Very much fascinated with House Shahrizai (translated I think would be Charisé? Something like that; Shemhazai would be Chemaisé perhaps). No, well, while Kushiel's scions are very interesting (I do like the word scion, ooh) I suppose the actual interest stems from Balthasar. A pity we don't get to know him better! Apart from the brief mentions of him in Kiss, he doesn't come back into the picture til Blessing. I guess you could call the trope pampered nobility with heart of gold? Nah, it doesn't have the "prostitute with heart of gold" or "thief with heart of gold" ring to it. Anyway. House Shahrizai backs the entire venture to Terra Nova. Balthasar says himself that "money is not a problem; House Shahrizai is swimming in it". And it's kind of fun to see how it all plays out when Raphael sets them to working fields in Terra Nova. It's probably also Thierry's crash course in learning how to be a king, keeping his people together and learning where to trust others (namely, Moirin).

Sometimes the French is a bit weird. Thierry, really? But I mean, Terre d'Ange calls him "dauphin" (and his sister, "dauphine") and it's clearly French but the [θ] doesn't exist in French! (actually, now that I start thinking about it, French ended up deaffricating the [tʃ] sounds (that's why chair [tʃ] vs chaise [ʃ] [English borrowed before deaffrication]) So maybe Shemhazai - well, anyway, the timeline is confused. I mean, Spain's discovered South America, or, more precisely, Central America. Yet they have no gunpowder and still talk about the invasion by Rome (not in living memory but still "recently"); the Chinese's use of it is absolutely new to Moirin, and everyone else uses either sticks (like quarterstaves) or bows. The development of artillery is horrifying (most prominent use was Napoleon, I believe? Though it must have existed prior to him).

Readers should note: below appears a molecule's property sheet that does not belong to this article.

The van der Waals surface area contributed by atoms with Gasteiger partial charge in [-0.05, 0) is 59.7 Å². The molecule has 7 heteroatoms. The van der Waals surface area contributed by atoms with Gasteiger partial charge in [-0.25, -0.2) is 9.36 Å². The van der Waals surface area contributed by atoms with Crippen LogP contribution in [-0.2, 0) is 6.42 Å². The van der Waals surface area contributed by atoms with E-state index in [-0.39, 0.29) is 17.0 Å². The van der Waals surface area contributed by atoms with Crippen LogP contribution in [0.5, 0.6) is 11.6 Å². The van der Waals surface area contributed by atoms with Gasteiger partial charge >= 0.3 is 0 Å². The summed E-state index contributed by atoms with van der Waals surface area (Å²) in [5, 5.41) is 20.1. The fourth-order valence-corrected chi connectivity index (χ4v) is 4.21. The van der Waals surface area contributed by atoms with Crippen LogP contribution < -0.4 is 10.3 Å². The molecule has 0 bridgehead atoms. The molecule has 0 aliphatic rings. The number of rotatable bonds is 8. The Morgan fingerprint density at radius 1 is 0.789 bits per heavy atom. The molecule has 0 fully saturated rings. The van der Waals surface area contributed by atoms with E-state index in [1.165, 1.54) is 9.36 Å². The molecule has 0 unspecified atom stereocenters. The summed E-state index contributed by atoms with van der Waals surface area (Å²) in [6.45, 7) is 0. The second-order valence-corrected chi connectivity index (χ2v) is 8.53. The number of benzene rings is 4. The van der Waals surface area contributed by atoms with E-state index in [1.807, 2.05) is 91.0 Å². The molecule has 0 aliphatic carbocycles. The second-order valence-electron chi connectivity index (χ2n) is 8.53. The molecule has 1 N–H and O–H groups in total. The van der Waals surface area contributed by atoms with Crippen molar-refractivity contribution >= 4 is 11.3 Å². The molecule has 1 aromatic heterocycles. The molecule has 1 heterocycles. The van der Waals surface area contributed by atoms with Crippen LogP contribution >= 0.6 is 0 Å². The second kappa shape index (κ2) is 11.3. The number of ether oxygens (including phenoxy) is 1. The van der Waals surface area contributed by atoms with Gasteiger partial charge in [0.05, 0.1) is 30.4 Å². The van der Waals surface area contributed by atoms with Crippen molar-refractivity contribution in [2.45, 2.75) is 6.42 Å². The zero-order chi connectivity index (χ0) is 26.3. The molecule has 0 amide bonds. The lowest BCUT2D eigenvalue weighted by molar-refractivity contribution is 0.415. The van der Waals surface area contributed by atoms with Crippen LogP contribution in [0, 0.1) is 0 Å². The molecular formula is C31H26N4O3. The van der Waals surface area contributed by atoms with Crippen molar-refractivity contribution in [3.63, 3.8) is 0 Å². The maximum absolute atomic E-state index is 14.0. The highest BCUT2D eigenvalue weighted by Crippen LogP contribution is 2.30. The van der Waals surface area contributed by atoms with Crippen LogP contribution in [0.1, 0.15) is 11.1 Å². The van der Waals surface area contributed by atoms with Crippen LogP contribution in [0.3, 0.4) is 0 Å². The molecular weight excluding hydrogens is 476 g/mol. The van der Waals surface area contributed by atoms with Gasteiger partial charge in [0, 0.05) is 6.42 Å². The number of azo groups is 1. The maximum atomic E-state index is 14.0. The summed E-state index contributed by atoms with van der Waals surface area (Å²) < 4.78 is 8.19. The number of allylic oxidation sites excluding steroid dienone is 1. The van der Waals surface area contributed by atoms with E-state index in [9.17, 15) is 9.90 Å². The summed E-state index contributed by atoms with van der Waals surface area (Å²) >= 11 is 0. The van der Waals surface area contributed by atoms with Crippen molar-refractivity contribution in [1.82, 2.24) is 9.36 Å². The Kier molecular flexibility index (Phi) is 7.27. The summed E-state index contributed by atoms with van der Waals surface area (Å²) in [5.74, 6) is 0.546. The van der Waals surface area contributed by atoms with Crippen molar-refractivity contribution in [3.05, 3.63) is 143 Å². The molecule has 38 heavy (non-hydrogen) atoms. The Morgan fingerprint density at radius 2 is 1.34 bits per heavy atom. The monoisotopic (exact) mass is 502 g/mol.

Bao's story is probably in the first and second book (though his return to living in the first book requires a payment in the last). I kept having this horrible feeling that his skills would flag and disastrous events ensue - he keeps jumping into danger, I kept worrying - but then again his death was in the first book. Not much can top that. Admittedly, since he doesn't really have a choice in the matter of him dying and being resurrected, it's Curse that focuses on him and his attempt to come to terms about it all.